Early morning commuters stopping at Larkfield’s Highway Espresso can now get a book of stamps or mail a letter while ordering the drive- thru’s signature “Highway Jolt” coffee drink.
Over in Roseland, customers at La Famiglia Deli can mail a package while ordering a “Warm Leo Ray” pastrami and mushroom sandwich.
And at Cloverdale Pharmacy, a limited menu of postal services is available along with prescriptions, health aids and souvenirs.
The three Sonoma County businesses are part of the new face of the U.S. Postal Service, which is searching for ways to reduce costs and increase revenues as the volume of mail declines. This summer, it debuted its first “Village Post Offices” in Sonoma County, a concept created in 2011 to provide access to postal products and services in rural communities where post offices were being closed. Today, there are 700 across the United States.
“It is certainly more convenient,” said Santa Rosa Postmaster Michelle Tucker. The program, she said, offers consumers more locations and different hours of operations from their local post offices.
Since 2006, the volume of mail processed by the Postal Service has fallen 25 percent to 1.75 billion pieces a year, spokesman Augustine Ruiz said. In response, he said, the Postal Service has closed some post offices and reduced hours at others. As well, about half the nation’s mail processing centers have been slated for closure in the past two years. Among them is the Petaluma mail processing facility, which despite community protests is scheduled to close early next year.
The Village Post Office program now includes six retailers in a coastal region stretching from Palo Alto to the Oregon border. Besides buying stamps, customers can obtain and mail priority packing envelopes and boxes.
Fred Besio, owner of the pharmacy on South Cloverdale Boulevard, noted that he can’t accept international packages. As well, packages with liquids have to be mailed at the regular post office.
However, he said, “The post office is closed Saturday, but we’re open to get stamps.”
For each of the businesses, the Postal Service also installed a big blue mailbox for mailing letters.
The business owners said they hope the arrangement will prove a valuable service and draw in new customers.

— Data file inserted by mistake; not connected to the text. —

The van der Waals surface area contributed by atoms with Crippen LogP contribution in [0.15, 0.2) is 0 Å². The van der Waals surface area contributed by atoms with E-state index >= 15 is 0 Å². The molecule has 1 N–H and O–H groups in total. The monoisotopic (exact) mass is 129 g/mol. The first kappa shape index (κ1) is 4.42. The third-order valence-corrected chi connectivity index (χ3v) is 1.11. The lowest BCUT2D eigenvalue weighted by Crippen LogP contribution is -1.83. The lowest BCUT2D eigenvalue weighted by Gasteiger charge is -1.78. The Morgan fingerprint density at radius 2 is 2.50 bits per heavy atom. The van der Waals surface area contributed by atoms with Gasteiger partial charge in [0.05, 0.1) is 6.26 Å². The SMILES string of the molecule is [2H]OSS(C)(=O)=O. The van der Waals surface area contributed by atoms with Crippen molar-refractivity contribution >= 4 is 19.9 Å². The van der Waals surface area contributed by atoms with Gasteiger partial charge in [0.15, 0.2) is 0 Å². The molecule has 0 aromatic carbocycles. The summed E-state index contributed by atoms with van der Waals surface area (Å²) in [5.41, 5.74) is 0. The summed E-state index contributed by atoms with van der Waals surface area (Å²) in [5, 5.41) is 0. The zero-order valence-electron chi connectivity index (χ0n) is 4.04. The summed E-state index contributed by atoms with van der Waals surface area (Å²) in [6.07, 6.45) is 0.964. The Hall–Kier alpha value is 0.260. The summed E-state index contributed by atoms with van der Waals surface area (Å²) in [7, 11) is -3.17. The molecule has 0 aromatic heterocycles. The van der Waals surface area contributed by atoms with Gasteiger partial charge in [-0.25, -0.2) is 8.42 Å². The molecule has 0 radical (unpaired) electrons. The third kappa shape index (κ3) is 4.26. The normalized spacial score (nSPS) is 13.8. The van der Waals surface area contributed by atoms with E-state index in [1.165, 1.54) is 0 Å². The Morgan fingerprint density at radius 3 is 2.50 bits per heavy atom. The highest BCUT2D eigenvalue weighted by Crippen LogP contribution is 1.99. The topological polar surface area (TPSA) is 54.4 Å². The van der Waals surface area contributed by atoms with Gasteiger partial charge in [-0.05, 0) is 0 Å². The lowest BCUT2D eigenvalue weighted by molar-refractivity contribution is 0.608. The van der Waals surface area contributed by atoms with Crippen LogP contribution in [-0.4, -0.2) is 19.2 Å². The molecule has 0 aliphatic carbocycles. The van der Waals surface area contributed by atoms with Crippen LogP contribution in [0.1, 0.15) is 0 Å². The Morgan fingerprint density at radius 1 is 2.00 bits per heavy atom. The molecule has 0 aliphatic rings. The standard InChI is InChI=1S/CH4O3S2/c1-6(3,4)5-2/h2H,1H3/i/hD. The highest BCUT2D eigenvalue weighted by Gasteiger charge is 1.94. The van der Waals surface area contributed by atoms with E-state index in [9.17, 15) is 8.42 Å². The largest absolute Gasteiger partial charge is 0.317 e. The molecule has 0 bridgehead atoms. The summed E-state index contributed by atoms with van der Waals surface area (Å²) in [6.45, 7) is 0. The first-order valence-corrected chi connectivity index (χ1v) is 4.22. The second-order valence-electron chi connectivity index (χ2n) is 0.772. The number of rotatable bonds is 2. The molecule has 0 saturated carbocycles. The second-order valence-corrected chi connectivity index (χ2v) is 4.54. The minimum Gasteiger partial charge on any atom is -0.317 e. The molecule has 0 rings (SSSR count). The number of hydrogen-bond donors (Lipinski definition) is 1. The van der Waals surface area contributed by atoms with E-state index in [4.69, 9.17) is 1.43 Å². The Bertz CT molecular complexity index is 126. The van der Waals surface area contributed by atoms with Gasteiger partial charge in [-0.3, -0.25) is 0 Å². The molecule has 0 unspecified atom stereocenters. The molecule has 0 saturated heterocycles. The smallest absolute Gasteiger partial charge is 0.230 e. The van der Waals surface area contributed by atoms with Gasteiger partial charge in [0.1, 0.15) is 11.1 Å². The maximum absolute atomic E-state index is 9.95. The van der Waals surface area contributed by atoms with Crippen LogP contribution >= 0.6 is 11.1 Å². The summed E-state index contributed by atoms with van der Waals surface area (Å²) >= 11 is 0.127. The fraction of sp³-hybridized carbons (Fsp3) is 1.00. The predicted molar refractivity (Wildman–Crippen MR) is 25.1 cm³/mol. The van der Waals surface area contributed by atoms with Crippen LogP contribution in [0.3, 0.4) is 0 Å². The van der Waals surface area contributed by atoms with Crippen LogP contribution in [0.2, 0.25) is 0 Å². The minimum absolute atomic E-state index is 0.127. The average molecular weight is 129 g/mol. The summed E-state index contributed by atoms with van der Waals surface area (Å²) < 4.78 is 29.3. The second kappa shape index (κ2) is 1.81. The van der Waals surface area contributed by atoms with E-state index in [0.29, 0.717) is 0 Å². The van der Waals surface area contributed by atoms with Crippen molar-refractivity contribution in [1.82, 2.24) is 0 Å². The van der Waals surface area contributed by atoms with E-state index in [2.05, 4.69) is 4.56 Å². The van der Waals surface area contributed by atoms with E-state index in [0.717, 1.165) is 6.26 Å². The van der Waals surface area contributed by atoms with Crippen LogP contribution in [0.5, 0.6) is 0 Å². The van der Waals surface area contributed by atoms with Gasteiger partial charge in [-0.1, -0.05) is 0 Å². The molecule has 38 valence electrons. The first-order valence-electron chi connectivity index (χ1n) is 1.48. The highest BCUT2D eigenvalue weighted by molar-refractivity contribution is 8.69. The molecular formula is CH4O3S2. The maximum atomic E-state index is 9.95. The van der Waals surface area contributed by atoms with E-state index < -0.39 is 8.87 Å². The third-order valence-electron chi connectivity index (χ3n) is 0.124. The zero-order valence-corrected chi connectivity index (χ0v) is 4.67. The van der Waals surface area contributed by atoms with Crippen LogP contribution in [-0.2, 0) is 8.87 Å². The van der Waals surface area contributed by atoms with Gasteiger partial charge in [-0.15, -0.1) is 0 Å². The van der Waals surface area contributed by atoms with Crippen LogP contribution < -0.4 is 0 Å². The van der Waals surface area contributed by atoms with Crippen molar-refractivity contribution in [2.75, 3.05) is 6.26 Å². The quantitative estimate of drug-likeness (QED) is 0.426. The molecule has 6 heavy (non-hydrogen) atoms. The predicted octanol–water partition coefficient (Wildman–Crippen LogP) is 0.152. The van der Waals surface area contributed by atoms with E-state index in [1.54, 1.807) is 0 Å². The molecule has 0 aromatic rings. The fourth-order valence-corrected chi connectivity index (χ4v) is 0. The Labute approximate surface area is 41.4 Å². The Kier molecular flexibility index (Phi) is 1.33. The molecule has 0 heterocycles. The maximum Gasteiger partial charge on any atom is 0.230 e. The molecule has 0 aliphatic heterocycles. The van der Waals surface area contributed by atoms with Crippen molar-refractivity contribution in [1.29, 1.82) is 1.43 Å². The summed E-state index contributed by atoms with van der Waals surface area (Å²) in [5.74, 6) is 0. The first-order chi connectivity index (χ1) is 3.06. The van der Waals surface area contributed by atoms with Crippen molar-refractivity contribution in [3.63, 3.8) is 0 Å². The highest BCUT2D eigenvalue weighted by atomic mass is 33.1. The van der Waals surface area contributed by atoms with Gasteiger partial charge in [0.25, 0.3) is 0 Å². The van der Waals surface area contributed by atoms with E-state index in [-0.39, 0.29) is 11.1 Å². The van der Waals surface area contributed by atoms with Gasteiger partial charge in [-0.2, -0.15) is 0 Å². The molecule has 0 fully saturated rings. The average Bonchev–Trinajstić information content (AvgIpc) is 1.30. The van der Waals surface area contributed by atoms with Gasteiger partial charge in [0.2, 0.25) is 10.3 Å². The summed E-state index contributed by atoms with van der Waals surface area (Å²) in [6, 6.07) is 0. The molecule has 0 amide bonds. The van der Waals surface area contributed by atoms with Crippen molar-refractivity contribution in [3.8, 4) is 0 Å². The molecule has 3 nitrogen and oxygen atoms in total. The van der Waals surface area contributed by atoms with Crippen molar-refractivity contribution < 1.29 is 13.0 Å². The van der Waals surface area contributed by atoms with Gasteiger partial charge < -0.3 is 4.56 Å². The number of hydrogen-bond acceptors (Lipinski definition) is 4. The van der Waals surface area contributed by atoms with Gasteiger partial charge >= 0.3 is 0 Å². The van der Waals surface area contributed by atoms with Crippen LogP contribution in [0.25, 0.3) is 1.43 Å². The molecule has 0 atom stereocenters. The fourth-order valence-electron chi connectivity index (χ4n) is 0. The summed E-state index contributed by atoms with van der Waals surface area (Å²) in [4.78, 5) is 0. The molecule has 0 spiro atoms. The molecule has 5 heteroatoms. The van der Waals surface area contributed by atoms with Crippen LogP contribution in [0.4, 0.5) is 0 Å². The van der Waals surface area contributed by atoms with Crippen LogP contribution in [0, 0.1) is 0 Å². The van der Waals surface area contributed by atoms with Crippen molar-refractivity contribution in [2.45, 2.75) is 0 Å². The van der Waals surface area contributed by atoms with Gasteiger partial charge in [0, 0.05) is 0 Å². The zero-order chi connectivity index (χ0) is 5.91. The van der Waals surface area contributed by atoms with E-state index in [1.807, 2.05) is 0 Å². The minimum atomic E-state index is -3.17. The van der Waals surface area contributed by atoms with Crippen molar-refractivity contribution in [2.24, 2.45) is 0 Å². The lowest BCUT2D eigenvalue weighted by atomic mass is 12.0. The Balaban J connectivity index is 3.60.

“We want to expand and reach more of our neighbors,” said Martha Johnson, who with her husband, Mario Vasquez, owns the deli on Sebastopol Road. She wants customers to think of her place when they wonder, “Where I can drop my package early in the morning or late in the evening?”
The Postal Service for years has allowed local retailers to sell some of its products. About 65,000 retail outlets sell stamps. Today, about 40 percent of all postal retail business now takes place outside of a regular post office, said Ruiz, including sales made at USPS.com.
In response, the union representing postal workers is pushing back against what it sees as the growing privatization of postal duties.
“What is the Village Post Office accomplishing?” asked Sally Davidow, a spokeswoman for the American Postal Workers Union in Washington. “It’s taking work away from the public post office.”
The postal workers union made news last month in its ongoing battle with office supplies retailer Staples, which provides certain postal services at its stores. In an ad in Harvard University’s student paper, the union called on Harvard President Drew Gilpin Faust either to resign her seat on Staples’ board of directors or use her influence to end the store’s postal services program.
Postal Service spokesman James Wigdel defended the Village Post Offices as “an innovative step toward generating revenue to ensure the long-term viability of the Postal Service.”
“The Postal Service continues to face declining first-class mail volume and therefore must continue to adapt to the demands of our customers to retain and grow our revenue base,” Wigdel wrote in an email.
Desiree Parlo, owner of the Highway Espresso on Old Redwood Highway, said she doubts the postal service is going to go away because she takes part in the new program.
Parlo, whose store is open daily from 5 a.m. to 1 p.m., said she takes seriously the duty to handle her customers’ mail. She said she made sure to get adequate training “so they’re confident in giving it to me.”